But some industry leaders do not think China’s textile industry has approached its sunset, and instead of retreating from China, have planned major expansion.

Esquel Group, a Hong Kong-based garment-maker, plans to invest 2 billion yuan ($325 million) to build a new factory in Guilin, Guangxi Zhuang autonomous region.

Established in 1978, Esquel is a textile conglomerate running a complete value chain-cotton growing, spinning, weaving, dyeing, sewing, and retailing. It is the largest cotton shirt maker in the world in terms of output.

Last year it made more than 100 million shirts for different brands across the world, with total turnover of $1.3 billion. Every second, eight shirts can be produced in an Esquel factory.

John Cheh, vice-chairman and CEO of Esquel, says it is not necessarily a bad thing that wages keep rising in China. “Rising wage means improved skills, higher efficiency and improved consumption power among Chinese people.

“Labor costs in cheap areas will eventually rise, then we will lose competitiveness eventually; so moving is not a wise solution.”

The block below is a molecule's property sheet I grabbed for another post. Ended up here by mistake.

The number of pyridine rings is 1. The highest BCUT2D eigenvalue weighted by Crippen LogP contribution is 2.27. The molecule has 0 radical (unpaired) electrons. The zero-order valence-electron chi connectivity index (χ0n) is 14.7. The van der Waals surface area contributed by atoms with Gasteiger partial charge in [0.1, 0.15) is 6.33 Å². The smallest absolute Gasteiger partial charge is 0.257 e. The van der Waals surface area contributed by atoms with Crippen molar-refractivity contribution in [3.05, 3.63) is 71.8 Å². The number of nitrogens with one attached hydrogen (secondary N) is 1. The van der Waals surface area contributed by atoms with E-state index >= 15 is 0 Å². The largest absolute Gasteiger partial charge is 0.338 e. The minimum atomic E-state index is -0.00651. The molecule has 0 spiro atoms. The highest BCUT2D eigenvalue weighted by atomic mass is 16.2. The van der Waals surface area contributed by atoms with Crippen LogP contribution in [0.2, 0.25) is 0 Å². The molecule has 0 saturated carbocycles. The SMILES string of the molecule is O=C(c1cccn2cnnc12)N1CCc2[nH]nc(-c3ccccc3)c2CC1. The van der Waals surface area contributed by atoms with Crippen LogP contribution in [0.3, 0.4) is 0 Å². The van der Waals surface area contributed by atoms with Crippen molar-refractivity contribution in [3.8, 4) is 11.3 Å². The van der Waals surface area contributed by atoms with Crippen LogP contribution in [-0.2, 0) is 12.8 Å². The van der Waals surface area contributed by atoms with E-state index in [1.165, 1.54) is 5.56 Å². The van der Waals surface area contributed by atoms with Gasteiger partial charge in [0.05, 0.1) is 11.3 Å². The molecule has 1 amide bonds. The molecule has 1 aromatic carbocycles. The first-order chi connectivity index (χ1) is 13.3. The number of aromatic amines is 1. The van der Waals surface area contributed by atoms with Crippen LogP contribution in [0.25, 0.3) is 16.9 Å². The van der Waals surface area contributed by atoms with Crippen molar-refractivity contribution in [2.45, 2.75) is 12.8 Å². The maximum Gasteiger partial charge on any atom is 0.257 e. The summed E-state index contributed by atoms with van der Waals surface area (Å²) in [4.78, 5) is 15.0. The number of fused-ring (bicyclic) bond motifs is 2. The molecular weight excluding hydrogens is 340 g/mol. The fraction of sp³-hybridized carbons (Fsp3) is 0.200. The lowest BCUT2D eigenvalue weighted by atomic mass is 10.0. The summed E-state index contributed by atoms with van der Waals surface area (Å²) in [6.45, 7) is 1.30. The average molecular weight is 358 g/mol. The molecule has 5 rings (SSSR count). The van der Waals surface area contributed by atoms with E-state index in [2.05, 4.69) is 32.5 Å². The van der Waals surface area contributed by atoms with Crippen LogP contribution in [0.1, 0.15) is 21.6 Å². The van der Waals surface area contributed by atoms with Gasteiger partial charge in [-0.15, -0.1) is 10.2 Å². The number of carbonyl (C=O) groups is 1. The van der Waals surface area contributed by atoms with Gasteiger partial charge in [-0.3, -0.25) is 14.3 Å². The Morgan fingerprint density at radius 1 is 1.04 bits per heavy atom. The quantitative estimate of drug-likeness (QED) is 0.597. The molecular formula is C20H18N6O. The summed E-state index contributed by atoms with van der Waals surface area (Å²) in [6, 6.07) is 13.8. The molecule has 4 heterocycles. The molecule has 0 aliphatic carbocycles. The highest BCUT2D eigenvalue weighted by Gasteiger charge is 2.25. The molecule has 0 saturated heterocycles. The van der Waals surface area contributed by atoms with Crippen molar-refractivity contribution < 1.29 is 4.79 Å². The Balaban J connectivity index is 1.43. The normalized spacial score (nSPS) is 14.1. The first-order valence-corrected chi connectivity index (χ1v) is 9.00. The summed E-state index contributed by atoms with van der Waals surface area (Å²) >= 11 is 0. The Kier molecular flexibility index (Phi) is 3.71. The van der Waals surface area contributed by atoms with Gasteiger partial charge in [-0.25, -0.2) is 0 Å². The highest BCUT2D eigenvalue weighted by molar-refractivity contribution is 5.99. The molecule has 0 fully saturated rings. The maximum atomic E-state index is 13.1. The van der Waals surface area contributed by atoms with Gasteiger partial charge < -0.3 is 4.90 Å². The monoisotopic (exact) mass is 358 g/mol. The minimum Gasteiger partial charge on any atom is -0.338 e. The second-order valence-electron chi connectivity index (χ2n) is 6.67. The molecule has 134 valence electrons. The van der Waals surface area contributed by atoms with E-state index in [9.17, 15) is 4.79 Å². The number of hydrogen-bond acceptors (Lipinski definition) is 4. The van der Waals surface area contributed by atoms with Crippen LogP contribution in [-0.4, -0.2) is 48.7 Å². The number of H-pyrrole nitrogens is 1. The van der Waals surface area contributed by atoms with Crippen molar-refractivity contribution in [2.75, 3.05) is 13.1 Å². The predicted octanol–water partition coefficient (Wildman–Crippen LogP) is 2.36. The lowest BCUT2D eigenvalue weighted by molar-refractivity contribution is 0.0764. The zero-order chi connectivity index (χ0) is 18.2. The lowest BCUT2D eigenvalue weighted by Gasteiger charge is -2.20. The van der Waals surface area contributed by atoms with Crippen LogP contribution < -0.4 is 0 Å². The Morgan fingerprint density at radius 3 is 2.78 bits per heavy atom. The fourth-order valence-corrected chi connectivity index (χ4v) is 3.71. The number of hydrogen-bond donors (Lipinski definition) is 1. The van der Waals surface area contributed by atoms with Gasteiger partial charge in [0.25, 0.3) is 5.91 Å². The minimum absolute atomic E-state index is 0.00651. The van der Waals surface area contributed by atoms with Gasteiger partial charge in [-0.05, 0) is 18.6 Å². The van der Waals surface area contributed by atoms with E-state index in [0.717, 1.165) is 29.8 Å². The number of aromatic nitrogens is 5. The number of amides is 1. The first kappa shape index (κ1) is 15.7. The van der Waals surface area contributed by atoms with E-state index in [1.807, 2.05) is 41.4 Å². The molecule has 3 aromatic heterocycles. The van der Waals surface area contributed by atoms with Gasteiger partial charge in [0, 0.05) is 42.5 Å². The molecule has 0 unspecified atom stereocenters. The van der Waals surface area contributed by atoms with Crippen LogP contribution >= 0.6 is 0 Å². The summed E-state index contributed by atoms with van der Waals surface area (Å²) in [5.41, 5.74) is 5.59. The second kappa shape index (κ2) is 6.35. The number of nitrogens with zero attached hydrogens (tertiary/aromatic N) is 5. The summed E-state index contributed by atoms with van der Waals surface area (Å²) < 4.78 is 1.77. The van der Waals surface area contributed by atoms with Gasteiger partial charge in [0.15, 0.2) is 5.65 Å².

Esquel has factories in Mauritius, Malaysia, Sri Lanka and Vietnam, but it has no intention of moving manufacturing out of China.

Aaron Lee, chief operating officer of Esquel, compares the textile industry in China to the car industry in Europe decades ago.

“By then, everybody was talking about the car industry leaving Europe, as the cost was so high and the competition from Japan and South Korea was so fierce; but now it is still thriving in Europe. That tells us: It is not the cost but the margin that really matters.

“We are thinking more of optimizing the process and adding value than of chasing after cheap labor,” Lee says.

Esquel makes only high-end shirts for international brands such as Zara, Ralph Lauren, Tommy Hilfiger, Nike and Muji, as well as some high-end domestic brands in China, so the margin is higher than in making simple T-shirts.

Marks & Spencer is among these major customers. Every year it buys more than $60 million in products from Esquel. Frazer Mead, head of innovation and quality, Far East region, of Marks & Spencer, says China is getting more expensive for making garments, but their business in China would stay relatively stable.

“China represents 60 percent of garments that M & S buys in Asia, and about 40 to 50 percent of the total in the world. In terms of fabric, China represents about 60 to 70 percent of the fabric we use across the world.”

Chinese workers’ skills and efficiency are so high that they are hard to replace, he says.